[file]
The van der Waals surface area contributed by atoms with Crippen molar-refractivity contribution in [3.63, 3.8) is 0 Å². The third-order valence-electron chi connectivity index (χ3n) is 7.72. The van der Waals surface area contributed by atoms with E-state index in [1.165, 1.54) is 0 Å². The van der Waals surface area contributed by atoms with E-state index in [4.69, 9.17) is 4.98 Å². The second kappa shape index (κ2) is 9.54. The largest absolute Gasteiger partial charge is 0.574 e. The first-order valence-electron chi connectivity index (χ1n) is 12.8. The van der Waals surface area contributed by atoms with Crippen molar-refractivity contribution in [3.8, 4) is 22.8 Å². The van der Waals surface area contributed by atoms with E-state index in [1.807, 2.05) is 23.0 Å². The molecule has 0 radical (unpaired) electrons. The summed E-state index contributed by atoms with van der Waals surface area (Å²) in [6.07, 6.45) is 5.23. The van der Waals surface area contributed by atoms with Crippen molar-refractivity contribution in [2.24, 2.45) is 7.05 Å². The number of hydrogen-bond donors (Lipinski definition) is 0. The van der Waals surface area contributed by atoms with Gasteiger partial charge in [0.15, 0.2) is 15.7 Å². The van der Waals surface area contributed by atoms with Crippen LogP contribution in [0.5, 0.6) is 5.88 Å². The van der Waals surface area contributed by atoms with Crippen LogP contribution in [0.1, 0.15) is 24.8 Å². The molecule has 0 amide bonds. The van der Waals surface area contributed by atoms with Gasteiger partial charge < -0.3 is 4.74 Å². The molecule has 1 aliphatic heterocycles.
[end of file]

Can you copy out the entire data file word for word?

The van der Waals surface area contributed by atoms with Crippen molar-refractivity contribution in [3.63, 3.8) is 0 Å². The third-order valence-electron chi connectivity index (χ3n) is 7.72. The van der Waals surface area contributed by atoms with E-state index in [1.165, 1.54) is 0 Å². The van der Waals surface area contributed by atoms with E-state index in [4.69, 9.17) is 4.98 Å². The second kappa shape index (κ2) is 9.54. The largest absolute Gasteiger partial charge is 0.574 e. The first-order valence-electron chi connectivity index (χ1n) is 12.8. The van der Waals surface area contributed by atoms with Crippen molar-refractivity contribution in [3.8, 4) is 22.8 Å². The van der Waals surface area contributed by atoms with E-state index in [1.807, 2.05) is 23.0 Å². The molecule has 0 radical (unpaired) electrons. The summed E-state index contributed by atoms with van der Waals surface area (Å²) in [6.07, 6.45) is 5.23. The van der Waals surface area contributed by atoms with Crippen molar-refractivity contribution in [2.24, 2.45) is 7.05 Å². The number of hydrogen-bond donors (Lipinski definition) is 0. The van der Waals surface area contributed by atoms with Gasteiger partial charge in [0.15, 0.2) is 15.7 Å². The van der Waals surface area contributed by atoms with Crippen LogP contribution in [0.5, 0.6) is 5.88 Å². The van der Waals surface area contributed by atoms with Crippen LogP contribution in [0.1, 0.15) is 24.8 Å². The molecule has 0 amide bonds. The van der Waals surface area contributed by atoms with Gasteiger partial charge < -0.3 is 4.74 Å². The molecule has 1 aliphatic heterocycles.